Super Mario Galaxy 2 (Wii) Review

Super Mario Galaxy 2 (Wii) Review
Super Mario Galaxy 2 (Wii) Review 4
Super Mario Galaxy 2
Developer: Nintendo EAD Tokyo
Publisher: Nintendo
Played On: Nintendo Wii
ESRB Rating: E (Everyone)
CGM Editors Choice
| October 18, 2010

In many ways, reviewing a new Mario game is a superfluous exercise. Everybody already knows what to expect. The princess has been kidnapped, some stars have gone missing, and Mario is the only individual competent enough to restore the status quo. Yet no matter how familiar we are with the material, constant gameplay innovation has allowed the franchise to remain original for decades. Super Mario Galaxy 2 is excellent. It draws its inspiration from the foundational principles of gaming, operating as an unapologetic throwback to a simpler era that prioritized gameplay over accessories. There’s no choose-your-own-adventure morality. There’s no player choice beyond ‘Yes’ or ‘That’s right.’ There’s just 120 stars worth of new linear levels that are an absolute blast to play through, making Mario Galaxy 2 a video game in the purest sense of the term.

Mario Galaxy 2 is a more confident game than its predecessor. Mario Galaxy was good, but it introduced a lot of new gameplay elements and there were times that it felt as if the developers were still working out some of the kinks. Mario Galaxy 2 has no such concerns, as all of the concepts introduced in the first game have been polished to perfection.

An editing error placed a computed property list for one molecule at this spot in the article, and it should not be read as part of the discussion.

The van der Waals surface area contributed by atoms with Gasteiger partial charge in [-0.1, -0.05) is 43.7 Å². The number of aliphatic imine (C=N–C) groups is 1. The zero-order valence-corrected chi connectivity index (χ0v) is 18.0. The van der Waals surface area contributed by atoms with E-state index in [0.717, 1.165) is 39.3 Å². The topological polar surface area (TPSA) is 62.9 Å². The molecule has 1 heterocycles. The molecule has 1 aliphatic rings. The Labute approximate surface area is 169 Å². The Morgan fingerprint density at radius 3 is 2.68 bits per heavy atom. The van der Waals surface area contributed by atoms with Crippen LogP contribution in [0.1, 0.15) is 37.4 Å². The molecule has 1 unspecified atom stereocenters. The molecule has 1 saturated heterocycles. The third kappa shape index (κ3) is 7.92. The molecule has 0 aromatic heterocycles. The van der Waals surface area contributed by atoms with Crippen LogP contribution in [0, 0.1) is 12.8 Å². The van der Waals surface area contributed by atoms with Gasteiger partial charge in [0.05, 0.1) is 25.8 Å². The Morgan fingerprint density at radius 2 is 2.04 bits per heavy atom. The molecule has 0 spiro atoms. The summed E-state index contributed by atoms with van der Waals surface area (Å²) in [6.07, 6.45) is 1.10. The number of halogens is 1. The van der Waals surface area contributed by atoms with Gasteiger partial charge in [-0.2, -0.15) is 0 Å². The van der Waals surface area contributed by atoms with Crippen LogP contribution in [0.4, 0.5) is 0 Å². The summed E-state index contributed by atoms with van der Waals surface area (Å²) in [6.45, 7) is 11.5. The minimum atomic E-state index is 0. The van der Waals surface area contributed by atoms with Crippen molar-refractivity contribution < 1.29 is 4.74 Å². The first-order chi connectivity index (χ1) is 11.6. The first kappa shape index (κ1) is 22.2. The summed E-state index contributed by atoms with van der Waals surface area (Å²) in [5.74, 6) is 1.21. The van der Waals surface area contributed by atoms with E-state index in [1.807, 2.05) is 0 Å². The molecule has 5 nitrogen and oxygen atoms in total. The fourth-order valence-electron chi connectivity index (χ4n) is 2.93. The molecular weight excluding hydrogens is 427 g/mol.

The sure-handed creative philosophy is most evident in the superb level design. Mario Galaxy wallowed in its gravity physics to the point that circumnavigating planets became a distracting crutch during some of the stages. With the sequel, the developers have liberated themselves from the necessity of showing off a new engine. The focus is solely on the gameplay, meaning that each galaxy represents the culmination of a clever idea that remains worthwhile regardless of the number of dimensions. Many of the stages are little more than flat jumping endeavors, while some revert seamlessly to a 2-D side-scrolling format.

The simplified structure may seem like a step backwards for the franchise, but it actually serves to expand the developers’ bag of tricks. Mario Galaxy 2 is positively packed with possibilities. From rhythm-based beat blocks and ice-skating to pull stars and slides, the potential of every gimmick has been fully realized and you’ll appreciate the care with which it’s all been implemented. The tools are used so effectively that even old ideas feel new, as with the 2-D upside-down gravity mazes that stand out as some of the most satisfying levels in the game.

Meanwhile, Yoshi’s long-awaited return is one of many new power-ups that foster further exploration. The green dinosaur still gobbles up everything in sight, but now he does so with added gusto and purpose, as his curious fruit diet imbues him with a variety of fun abilities. My personal favorite is the Jalapeno-infused Dash Pepper, which is so spicy that it shoots steam out of Yoshi’s ears and sends him into a turbo-boosted, red-faced frenzy that allows him to scale vertical walls and run across water. Other treats include a blimp fruit that turns Yoshi into a blue helium balloon and a bulb berry that turns him into a glowing yellow florescent light.